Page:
San Antonio case shows gap in anti-terror shield
San Antonio Express-News
Web Posted: 09/12/2008
A man from India who caused an evacuation at San Antonio's airport two weeks ago because security screeners thought he was carrying a bomb had no connection to terrorism, officials confirmed, but his case highlighted holes in the safety net for catching terrorists.
Besides the suspicious device, authorities found the man, Manoj D. Kargudri, had a box cutter in his suitcase and some powder and was about to board a one-way flight from San Antonio to Washington, D.C. They also learned he had a fraudulent visa.
As it turned out, the bomb was a homemade battery for his MP3 player and the powder was a drink mix.
After further investigation, agents with U.S. Immigration and Customs Enforcement, or ICE, uncovered 10 others who had tried to use similar fraudulent visas to get from India to the U.S., and their scheme showed how exposed the country could be. Two of the 9-11 hijackers entered the country by gaming the system with phony visas.
Hostile foreign intelligence services, terrorist organizations and organized crime have used these visas as a mechanism to gain entry into the U.S. for their sinister operatives, said retired agent Bill West, who headed the national security unit in Miami for ICE, an arm of the Department of Homeland Security.
On Thursday, the seventh anniversary of the 9-11 attacks, Kargudri appeared in federal court in San Antonio to face charges of making false statements to get a visa. Kargudri, 36, came to the U.S. in 2005 on an employment visa. He extended his stay in August with a student visa, but didn't show up at the college, court records show. A judge determined agents had probable cause to arrest him, and he was ordered held pending trial.
Kargudri was apparently relocating from Sherman, north of Dallas, to Washington when a screener in San Antonio alerted airport police to a possible improvised explosive device (I.E.D.) in one of his bags. The item had an electric razor with wires connected to an MP3 player. Travelers were evacuated from the area until officials confirmed the object was not a bomb. Investigators also seized a suitcase Kargudri transported on another flight.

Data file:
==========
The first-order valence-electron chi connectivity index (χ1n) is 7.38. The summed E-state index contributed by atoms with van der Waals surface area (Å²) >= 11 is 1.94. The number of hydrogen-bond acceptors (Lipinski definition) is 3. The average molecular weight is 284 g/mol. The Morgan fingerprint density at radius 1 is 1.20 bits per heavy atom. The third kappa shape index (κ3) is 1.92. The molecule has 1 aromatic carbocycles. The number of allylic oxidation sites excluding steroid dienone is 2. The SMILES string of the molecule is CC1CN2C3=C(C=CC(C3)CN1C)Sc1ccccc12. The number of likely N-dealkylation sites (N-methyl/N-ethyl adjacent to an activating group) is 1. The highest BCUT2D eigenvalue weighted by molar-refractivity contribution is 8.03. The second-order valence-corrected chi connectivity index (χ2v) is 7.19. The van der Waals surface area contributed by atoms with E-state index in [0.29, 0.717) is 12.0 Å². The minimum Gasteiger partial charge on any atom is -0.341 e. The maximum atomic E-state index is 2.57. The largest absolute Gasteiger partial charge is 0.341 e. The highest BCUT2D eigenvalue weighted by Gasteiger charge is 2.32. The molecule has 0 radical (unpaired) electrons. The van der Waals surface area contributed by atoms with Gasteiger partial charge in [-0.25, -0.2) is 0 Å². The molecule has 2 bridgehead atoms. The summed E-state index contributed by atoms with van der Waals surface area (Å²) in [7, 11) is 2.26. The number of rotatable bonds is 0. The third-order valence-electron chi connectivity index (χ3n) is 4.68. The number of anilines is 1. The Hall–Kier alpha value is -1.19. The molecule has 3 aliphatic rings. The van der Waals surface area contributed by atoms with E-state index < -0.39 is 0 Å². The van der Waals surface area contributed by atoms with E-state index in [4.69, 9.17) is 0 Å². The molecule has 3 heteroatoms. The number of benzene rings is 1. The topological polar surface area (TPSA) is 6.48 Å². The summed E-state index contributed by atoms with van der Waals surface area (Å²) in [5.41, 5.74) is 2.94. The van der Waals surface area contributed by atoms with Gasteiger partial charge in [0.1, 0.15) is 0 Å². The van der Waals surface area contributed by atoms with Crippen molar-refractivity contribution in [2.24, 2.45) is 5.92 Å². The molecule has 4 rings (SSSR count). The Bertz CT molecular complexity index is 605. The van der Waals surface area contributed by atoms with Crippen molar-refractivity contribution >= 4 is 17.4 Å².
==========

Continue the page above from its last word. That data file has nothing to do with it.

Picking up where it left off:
ICE agents later realized Kargudri was one of two people who entered the U.S. as part of a fraud scheme the State Department had warned officials about in 2005 involving L-1 employment visas. The visas allow foreign specialized employees of a firm with U.S. operations to transfer to America for three years and up to seven.
The scheme was discovered after a man was arrested in India on Sept. 22, 2005, with a questionable visa application, according to a criminal complaint affidavit filed against Kargudri. The affidavit said that 10 others were involved, including Kargudri, and they falsely claimed to work for Honeywell International.
While in the U.S., Kargudri, an engineer by training, had worked at various jobs, the affidavit said. The whereabouts of the second person who made it into the U.S. was not disclosed.
Even though the State Department put out a bulletin in 2005 to watch for Kargudri, on Aug. 1 immigration officers granted Kargudri's request to change his L-1 visa to an F-1 student visa because, he claimed, he was accepted to Grayson County College in Denison. When he didn't show up, a spokeswoman said, the school reported him to DHS, under a new system implemented since the attacks.
You have to give the administration credit for a lot of work done, like biometrics on the border, more robust watch lists, more robust information sharing, but the holes are still there, said Janice Kephart, who was general counsel to the 9-11 commission, which was specially set up to investigate the attacks.
But, she added, terrorists will find any vulnerabilities that exist and once those vulnerabilities are found, they exploit them until they can't exploit them anymore.